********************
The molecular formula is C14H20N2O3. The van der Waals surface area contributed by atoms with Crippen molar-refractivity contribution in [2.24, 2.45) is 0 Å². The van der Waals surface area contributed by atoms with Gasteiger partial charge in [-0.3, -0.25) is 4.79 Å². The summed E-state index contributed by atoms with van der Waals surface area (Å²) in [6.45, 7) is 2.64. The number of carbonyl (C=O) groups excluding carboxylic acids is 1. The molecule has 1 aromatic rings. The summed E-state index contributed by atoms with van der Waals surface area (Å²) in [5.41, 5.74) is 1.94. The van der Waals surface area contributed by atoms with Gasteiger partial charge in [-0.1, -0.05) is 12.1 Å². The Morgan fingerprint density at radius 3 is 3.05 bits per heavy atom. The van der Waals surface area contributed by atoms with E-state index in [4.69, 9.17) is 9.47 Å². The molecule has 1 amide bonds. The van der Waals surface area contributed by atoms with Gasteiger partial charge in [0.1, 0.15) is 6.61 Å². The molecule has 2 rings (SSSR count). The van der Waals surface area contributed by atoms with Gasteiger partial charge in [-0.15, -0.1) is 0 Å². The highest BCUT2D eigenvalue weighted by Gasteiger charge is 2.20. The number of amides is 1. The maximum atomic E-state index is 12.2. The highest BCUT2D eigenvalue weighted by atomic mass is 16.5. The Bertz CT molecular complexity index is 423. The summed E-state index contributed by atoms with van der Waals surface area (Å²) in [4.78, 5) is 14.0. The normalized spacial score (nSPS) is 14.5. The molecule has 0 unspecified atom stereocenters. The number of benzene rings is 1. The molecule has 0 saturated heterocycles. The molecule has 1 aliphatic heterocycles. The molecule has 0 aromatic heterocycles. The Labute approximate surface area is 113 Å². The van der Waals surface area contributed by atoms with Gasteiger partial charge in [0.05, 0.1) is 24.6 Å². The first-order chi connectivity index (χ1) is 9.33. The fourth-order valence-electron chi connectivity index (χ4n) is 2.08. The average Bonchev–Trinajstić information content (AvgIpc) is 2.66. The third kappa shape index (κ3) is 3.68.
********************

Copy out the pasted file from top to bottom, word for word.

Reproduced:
The molecular formula is C14H20N2O3. The van der Waals surface area contributed by atoms with Crippen molar-refractivity contribution in [2.24, 2.45) is 0 Å². The van der Waals surface area contributed by atoms with Gasteiger partial charge in [-0.3, -0.25) is 4.79 Å². The summed E-state index contributed by atoms with van der Waals surface area (Å²) in [6.45, 7) is 2.64. The number of carbonyl (C=O) groups excluding carboxylic acids is 1. The molecule has 1 aromatic rings. The summed E-state index contributed by atoms with van der Waals surface area (Å²) in [5.41, 5.74) is 1.94. The van der Waals surface area contributed by atoms with Gasteiger partial charge in [-0.1, -0.05) is 12.1 Å². The Morgan fingerprint density at radius 3 is 3.05 bits per heavy atom. The van der Waals surface area contributed by atoms with E-state index in [4.69, 9.17) is 9.47 Å². The molecule has 1 amide bonds. The van der Waals surface area contributed by atoms with Gasteiger partial charge in [0.1, 0.15) is 6.61 Å². The molecule has 2 rings (SSSR count). The van der Waals surface area contributed by atoms with Gasteiger partial charge in [-0.15, -0.1) is 0 Å². The highest BCUT2D eigenvalue weighted by Gasteiger charge is 2.20. The number of amides is 1. The maximum atomic E-state index is 12.2. The highest BCUT2D eigenvalue weighted by atomic mass is 16.5. The Bertz CT molecular complexity index is 423. The summed E-state index contributed by atoms with van der Waals surface area (Å²) in [4.78, 5) is 14.0. The normalized spacial score (nSPS) is 14.5. The molecule has 0 unspecified atom stereocenters. The number of benzene rings is 1. The molecule has 0 saturated heterocycles. The molecule has 1 aliphatic heterocycles. The molecule has 0 aromatic heterocycles. The Labute approximate surface area is 113 Å². The van der Waals surface area contributed by atoms with Gasteiger partial charge in [0.05, 0.1) is 24.6 Å². The first-order chi connectivity index (χ1) is 9.33. The fourth-order valence-electron chi connectivity index (χ4n) is 2.08. The average Bonchev–Trinajstić information content (AvgIpc) is 2.66. The third kappa shape index (κ3) is 3.68.